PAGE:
Waters’s political journey is a curious one. She started out on the political left, but like Oswald Mosley before her, has since veered dramatically to the right. That, however, is where the similarities end. Waters is Irish, agnostic, a lesbian and a self-proclaimed feminist.

But it is her politics – rather than who she is – that have caused a stir among Ukip’s old guard. Former leader Paul Nuttall has said that her views make him “uncomfortable” while Farage has claimed Ukip is “finished” if, under her leadership, it becomes an anti-Islam party.

In her rhetoric, Waters echoes groups such as the English Defence League (EDL) and Britain First. She has called Islam “evil” and her leadership manifesto claims that the religion has turned Britain into a “fearful and censorious society”. Waters wants the banning of the burqa, the closure of all sharia councils and a temporary freeze on all immigration.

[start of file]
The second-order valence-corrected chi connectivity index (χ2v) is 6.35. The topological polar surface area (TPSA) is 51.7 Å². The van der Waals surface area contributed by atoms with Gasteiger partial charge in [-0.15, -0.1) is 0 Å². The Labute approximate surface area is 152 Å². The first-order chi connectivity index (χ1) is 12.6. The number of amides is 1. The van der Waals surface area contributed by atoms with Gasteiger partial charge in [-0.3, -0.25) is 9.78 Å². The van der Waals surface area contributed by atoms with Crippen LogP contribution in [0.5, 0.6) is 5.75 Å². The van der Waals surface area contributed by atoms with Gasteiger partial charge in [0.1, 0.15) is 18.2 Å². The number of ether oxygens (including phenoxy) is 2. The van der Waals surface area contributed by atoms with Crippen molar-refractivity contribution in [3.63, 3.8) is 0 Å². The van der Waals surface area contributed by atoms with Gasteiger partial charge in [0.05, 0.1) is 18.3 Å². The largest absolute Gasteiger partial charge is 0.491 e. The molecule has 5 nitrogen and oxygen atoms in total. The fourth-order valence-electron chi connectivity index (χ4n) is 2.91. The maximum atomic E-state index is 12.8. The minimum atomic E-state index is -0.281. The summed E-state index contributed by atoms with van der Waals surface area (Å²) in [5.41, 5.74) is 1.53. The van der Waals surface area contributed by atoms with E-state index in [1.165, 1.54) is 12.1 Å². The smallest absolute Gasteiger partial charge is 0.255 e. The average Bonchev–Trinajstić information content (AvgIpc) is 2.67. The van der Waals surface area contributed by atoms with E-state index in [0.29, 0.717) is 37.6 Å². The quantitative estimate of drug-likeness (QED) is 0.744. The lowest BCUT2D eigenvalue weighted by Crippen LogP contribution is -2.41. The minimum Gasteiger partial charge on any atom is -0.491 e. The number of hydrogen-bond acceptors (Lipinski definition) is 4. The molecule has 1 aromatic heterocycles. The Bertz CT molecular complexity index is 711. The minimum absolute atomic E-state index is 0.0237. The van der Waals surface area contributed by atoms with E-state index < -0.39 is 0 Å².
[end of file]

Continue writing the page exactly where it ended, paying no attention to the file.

She started life in Dublin before moving to Germany in her teens to work as an au pair. Waters also lived in the Netherlands before returning to Britain to study journalism at Nottingham Trent University, graduating in 2003. She subsequently gained a second degree in law. It was then, she says, that she first learnt about Islam, which she claims treats women “like absolute dirt”. Now 39, Waters is a full-time campaigner who lives in Essex with her two dogs and her partner who is an accountant.

Waters’s first spell of serious activism was with the campaign group One Law for All, a secularist organisation fronted by the Iranian feminist and human rights activist Maryam Namazie. Waters resigned in November 2013 after four years with the organisation. According to Namazie, Waters left due to political disagreements over whether the group should collaborate with members of far-right groups.